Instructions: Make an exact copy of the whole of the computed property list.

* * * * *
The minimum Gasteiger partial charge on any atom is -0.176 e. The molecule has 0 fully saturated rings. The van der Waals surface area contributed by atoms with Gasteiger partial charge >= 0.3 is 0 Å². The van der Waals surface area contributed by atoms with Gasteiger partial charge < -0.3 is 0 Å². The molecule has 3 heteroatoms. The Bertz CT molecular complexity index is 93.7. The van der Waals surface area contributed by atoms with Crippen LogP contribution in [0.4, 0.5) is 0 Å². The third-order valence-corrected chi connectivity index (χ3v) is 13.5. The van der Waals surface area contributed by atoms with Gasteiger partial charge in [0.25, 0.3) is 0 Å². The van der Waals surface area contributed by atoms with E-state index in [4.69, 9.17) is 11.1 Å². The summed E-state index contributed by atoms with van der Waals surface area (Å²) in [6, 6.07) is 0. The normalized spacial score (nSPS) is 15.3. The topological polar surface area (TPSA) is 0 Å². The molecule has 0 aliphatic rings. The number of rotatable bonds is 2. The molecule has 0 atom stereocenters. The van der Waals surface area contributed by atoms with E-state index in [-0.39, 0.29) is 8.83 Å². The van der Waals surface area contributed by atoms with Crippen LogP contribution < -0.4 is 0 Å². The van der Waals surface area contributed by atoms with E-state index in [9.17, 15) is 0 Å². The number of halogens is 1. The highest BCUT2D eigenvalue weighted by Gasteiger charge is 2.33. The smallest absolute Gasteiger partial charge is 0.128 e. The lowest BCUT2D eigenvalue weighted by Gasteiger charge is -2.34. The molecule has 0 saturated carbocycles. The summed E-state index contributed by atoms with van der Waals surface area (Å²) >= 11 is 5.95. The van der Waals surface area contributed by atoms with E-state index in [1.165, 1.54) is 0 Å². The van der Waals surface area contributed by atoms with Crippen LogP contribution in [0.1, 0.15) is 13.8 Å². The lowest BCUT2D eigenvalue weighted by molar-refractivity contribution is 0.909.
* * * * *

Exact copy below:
The minimum Gasteiger partial charge on any atom is -0.176 e. The molecule has 0 fully saturated rings. The van der Waals surface area contributed by atoms with Gasteiger partial charge >= 0.3 is 0 Å². The van der Waals surface area contributed by atoms with Gasteiger partial charge < -0.3 is 0 Å². The molecule has 3 heteroatoms. The Bertz CT molecular complexity index is 93.7. The van der Waals surface area contributed by atoms with Crippen LogP contribution in [0.4, 0.5) is 0 Å². The third-order valence-corrected chi connectivity index (χ3v) is 13.5. The van der Waals surface area contributed by atoms with Gasteiger partial charge in [0.25, 0.3) is 0 Å². The van der Waals surface area contributed by atoms with E-state index in [4.69, 9.17) is 11.1 Å². The summed E-state index contributed by atoms with van der Waals surface area (Å²) in [6, 6.07) is 0. The normalized spacial score (nSPS) is 15.3. The topological polar surface area (TPSA) is 0 Å². The molecule has 0 aliphatic rings. The number of rotatable bonds is 2. The molecule has 0 atom stereocenters. The van der Waals surface area contributed by atoms with E-state index in [-0.39, 0.29) is 8.83 Å². The van der Waals surface area contributed by atoms with Crippen LogP contribution < -0.4 is 0 Å². The van der Waals surface area contributed by atoms with E-state index in [9.17, 15) is 0 Å². The number of halogens is 1. The highest BCUT2D eigenvalue weighted by Gasteiger charge is 2.33. The smallest absolute Gasteiger partial charge is 0.128 e. The lowest BCUT2D eigenvalue weighted by Gasteiger charge is -2.34. The molecule has 0 saturated carbocycles. The summed E-state index contributed by atoms with van der Waals surface area (Å²) >= 11 is 5.95. The van der Waals surface area contributed by atoms with E-state index in [1.165, 1.54) is 0 Å². The van der Waals surface area contributed by atoms with Crippen LogP contribution in [0.1, 0.15) is 13.8 Å². The lowest BCUT2D eigenvalue weighted by molar-refractivity contribution is 0.909.